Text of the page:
Published: Oct. 5, 2020
It can be a difficult situation when your place of work happens to be the same place you relax, and the coronavirus has made that a reality for many. Millions of Americans are now working from home and there are mixed opinions about their new situation.
COVID-19 has changed the lives of Americans in many ways, including their everyday work routine. Although it has been a big adjustment to those who used to go into work five times a week, many actually prefer this new arrangement. Being in the comfort of one’s home helps a lot of these people focus better and work more efficiently.
“My work is actually getting done more effectively at home because I am more comfortable and don’t have the added stress that I do at the office,” said Sarakbi.
She also says there are more benefits to working from home than there are disadvantages. Some of the benefits she outlines include working in pajamas, always being on time to work, and not having to deal with heavy traffic while driving to and from the office.
Sarakbi experienced some financial losses in the beginning of the pandemic, due to her work hours being cut by a fifth, but says that she actually has saved money in the long run.
Working from home means people no longer have to take their commute to and from their job into consideration. Those who work far away from their homes have to pay for transportation everyday just to be able to do their job. Cutting this expense out of their everyday spending helps people save money long-term.
With no commute comes no traffic, which is just another benefit to working from home for some Americans. Angela Rukab, an executive assistant at a local financial service company, says that not having to deal with the stress of traffic every morning helps her start her day in a better mood.
To keep a good mental health at home, she tries to step away from her computer as much as possible and take her eyes off the screen.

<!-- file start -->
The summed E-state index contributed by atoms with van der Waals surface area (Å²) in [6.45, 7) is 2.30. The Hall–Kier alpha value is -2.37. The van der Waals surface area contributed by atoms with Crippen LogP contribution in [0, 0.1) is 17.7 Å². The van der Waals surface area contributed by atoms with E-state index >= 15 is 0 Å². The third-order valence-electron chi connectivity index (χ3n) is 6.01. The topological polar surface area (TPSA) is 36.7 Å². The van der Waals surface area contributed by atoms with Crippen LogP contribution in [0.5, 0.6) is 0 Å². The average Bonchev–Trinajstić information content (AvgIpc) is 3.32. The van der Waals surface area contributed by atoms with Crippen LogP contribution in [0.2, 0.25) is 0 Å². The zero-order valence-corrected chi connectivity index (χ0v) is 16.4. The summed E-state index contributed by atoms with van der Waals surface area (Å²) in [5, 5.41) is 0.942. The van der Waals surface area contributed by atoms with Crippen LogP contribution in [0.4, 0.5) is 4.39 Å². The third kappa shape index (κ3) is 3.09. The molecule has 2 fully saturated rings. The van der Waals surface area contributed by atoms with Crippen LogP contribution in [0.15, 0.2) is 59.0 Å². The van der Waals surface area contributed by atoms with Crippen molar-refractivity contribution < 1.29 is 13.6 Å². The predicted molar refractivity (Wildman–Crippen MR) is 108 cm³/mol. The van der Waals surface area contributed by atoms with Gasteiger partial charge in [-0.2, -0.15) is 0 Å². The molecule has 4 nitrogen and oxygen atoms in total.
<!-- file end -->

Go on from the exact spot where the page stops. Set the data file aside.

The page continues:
“Sometimes I just walk away from the computer and stretch or I’ll run to the grocery store and get something to eat,” said Rukab. “It’s a change of scenery and sometimes you need that breath of fresh air.”
Although some may find working from home to be more efficient, others have been facing some difficulties while trying to adjust to their new circumstances. Those who still have their jobs are very appreciative that they are still able to work, but have some concerns with different aspects of having to work from home.
Compared to being in the office, working from home comes with a lot of distractions. Sarakbi says that her dog is the biggest distraction in her household since it barks every time someone walks by.
Rukab says that her children are the biggest distraction at home. She has to occasionally stop her work to help them with homework, make them meals, and work around each of their schedules. However, regardless of these distractions, they get their work done the best they can under these circumstances.
“A job is a job and no matter how you look at it or where you do it, you still have the same expectations,” said Rukab.
Much like many other Americans, Sarakbi and Rukab are unsure of when they will be able to get back to their normal work lives and have accepted their new routine for the unforeseeable future.